# unified_power_Rg

Unified Power Rg

Parameter Description Units Default value
scale Source intensity None 1
background Source background cm-1 0.001
level Level number None 1
power[level] Power None 4
B[level]   cm-1 4.5e-06
G[level]   cm-1 400

The returned value is scaled to units of cm-1 sr-1, absolute scale.

Definition

This model employs the empirical multiple level unified Exponential/Power-law fit method developed by Beaucage. Four functions are included so that 1, 2, 3, or 4 levels can be used. In addition a 0 level has been added which simply calculates

$I(q) = \text{scale} / q + \text{background}$

The Beaucage method is able to reasonably approximate the scattering from many different types of particles, including fractal clusters, random coils (Debye equation), ellipsoidal particles, etc.

The model works best for mass fractal systems characterized by Porod exponents between 5/3 and 3. It should not be used for surface fractal systems. Hammouda (2010) has pointed out a deficiency in the way this model handles the transitioning between the Guinier and Porod regimes and which can create artefacts that appear as kinks in the fitted model function.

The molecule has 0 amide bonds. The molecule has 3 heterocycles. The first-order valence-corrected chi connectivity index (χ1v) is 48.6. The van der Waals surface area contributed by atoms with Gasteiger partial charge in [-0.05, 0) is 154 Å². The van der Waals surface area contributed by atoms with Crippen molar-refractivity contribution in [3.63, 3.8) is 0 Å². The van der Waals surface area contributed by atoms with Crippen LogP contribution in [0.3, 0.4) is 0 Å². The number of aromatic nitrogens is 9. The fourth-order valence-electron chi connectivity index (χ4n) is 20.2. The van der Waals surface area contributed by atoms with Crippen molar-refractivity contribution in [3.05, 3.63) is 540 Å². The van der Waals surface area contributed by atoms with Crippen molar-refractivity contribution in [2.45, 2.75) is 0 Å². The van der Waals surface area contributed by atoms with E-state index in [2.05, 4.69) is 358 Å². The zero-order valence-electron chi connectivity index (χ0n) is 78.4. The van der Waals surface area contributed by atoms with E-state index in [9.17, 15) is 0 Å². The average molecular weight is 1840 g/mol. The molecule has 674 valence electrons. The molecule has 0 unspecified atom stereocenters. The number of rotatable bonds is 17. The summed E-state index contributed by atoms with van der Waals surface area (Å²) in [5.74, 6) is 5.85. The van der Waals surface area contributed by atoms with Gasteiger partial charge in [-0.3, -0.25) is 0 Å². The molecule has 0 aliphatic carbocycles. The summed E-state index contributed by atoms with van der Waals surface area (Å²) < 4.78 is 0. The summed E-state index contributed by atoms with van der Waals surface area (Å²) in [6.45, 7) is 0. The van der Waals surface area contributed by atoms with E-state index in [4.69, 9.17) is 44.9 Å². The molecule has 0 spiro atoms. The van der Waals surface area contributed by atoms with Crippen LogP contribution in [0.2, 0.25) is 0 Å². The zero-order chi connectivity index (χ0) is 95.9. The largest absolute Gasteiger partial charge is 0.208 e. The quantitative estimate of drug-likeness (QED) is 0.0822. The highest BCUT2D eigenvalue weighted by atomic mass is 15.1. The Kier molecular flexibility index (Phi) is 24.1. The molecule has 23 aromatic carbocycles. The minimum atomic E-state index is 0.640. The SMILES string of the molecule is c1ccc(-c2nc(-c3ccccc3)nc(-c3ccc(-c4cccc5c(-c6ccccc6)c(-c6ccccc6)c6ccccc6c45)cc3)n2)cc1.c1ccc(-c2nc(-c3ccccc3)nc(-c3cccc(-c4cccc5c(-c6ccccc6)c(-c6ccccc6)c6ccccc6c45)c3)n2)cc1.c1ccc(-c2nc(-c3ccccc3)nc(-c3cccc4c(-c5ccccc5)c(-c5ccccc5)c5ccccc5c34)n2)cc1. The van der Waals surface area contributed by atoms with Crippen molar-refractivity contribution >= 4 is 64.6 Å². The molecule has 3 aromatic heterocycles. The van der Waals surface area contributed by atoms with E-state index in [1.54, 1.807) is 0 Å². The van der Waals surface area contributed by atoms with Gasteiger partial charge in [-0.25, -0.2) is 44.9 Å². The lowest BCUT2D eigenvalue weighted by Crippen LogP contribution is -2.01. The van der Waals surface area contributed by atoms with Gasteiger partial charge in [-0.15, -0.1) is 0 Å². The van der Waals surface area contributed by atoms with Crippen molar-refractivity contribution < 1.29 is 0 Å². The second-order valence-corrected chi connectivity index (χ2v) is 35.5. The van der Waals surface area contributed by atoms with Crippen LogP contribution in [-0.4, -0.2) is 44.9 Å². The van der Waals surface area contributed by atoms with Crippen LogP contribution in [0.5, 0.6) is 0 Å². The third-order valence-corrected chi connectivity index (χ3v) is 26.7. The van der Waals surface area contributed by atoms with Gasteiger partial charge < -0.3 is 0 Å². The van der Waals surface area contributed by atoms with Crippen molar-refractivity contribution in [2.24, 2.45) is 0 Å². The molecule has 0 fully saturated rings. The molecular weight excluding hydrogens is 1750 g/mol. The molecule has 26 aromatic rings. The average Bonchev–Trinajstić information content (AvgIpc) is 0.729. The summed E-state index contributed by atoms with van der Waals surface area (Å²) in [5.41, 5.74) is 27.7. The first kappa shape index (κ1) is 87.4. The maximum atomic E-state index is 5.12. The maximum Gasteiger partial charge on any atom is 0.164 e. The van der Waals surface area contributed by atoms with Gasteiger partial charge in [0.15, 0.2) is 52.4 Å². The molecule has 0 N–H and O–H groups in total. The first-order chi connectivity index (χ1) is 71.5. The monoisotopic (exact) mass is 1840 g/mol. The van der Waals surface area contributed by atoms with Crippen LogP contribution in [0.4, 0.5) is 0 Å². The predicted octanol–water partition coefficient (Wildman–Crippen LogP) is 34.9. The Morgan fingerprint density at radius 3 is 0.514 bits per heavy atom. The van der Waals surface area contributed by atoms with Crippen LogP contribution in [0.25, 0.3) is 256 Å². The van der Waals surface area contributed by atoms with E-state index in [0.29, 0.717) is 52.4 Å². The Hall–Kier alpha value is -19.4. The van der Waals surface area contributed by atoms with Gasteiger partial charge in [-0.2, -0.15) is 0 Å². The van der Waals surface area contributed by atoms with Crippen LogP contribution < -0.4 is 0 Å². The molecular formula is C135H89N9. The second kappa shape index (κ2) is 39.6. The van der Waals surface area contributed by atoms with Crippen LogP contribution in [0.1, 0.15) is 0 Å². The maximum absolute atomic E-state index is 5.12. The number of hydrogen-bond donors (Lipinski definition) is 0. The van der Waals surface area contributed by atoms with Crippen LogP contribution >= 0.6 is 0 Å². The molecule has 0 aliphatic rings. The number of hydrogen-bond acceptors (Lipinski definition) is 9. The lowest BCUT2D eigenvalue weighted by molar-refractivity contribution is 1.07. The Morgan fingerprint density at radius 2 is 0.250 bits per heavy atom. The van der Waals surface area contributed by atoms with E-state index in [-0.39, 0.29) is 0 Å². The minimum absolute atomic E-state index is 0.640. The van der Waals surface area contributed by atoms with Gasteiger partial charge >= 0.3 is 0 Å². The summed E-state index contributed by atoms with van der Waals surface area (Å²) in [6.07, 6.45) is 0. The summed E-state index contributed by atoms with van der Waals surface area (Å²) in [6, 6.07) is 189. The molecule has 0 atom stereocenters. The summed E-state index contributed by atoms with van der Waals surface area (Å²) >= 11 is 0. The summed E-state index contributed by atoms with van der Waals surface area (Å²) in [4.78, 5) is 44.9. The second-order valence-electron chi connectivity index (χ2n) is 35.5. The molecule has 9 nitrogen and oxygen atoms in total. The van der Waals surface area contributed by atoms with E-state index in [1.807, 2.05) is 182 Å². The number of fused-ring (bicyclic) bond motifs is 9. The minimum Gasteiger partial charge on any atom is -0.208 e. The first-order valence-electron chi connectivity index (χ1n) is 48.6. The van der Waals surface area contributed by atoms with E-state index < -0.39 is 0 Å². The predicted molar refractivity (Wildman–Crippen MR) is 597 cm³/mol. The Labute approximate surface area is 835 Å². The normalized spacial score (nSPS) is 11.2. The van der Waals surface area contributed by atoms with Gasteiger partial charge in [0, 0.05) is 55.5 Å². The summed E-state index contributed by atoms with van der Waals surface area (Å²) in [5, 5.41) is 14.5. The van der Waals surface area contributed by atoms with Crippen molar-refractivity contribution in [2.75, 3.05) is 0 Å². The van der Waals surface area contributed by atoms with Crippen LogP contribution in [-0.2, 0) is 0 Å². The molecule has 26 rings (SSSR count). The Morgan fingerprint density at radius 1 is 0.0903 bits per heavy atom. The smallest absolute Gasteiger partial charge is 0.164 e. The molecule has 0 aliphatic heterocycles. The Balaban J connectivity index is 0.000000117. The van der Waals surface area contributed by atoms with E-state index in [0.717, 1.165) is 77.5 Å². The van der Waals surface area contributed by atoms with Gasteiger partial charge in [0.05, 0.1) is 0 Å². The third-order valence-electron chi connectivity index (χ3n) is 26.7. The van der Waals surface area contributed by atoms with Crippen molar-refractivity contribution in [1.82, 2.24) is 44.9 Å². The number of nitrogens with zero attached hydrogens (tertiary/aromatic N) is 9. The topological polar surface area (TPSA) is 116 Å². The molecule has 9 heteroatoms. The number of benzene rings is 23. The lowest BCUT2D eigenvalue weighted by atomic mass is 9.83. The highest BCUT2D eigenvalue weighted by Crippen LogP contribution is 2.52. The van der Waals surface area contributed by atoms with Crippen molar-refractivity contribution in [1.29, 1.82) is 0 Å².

Also see the Guinier_Porod model.

The empirical fit function is:

$I(q) = \text{background} + \sum_{i=1}^N \Bigl[ G_i \exp\Bigl(-\frac{q^2R_{gi}^2}{3}\Bigr) + B_i \exp\Bigl(-\frac{q^2R_{g(i+1)}^2}{3}\Bigr) \Bigl(\frac{1}{q_i^*}\Bigr)^{P_i} \Bigr]$

where

$q_i^* = q \left[\operatorname{erf} \left(\frac{q R_{gi}}{\sqrt{6}}\right) \right]^{-3}$

For each level, the four parameters $$G_i$$, $$R_{gi}$$, $$B_i$$ and $$P_i$$ must be chosen. Beaucage has an additional factor $$k$$ in the definition of $$q_i^*$$ which is ignored here.

For example, to approximate the scattering from random coils (Debye equation), set $$R_{gi}$$ as the Guinier radius, $$P_i = 2$$, and $$B_i = 2 G_i / R_{gi}$$

See the references for further information on choosing the parameters.

For 2D data: The 2D scattering intensity is calculated in the same way as 1D, where the $$q$$ vector is defined as

$q = \sqrt{q_x^2 + q_y^2}$

References

G Beaucage, J. Appl. Cryst., 28 (1995) 717-728

G Beaucage, J. Appl. Cryst., 29 (1996) 134-146

B Hammouda, Analysis of the Beaucage model, J. Appl. Cryst., (2010), 43, 1474-1478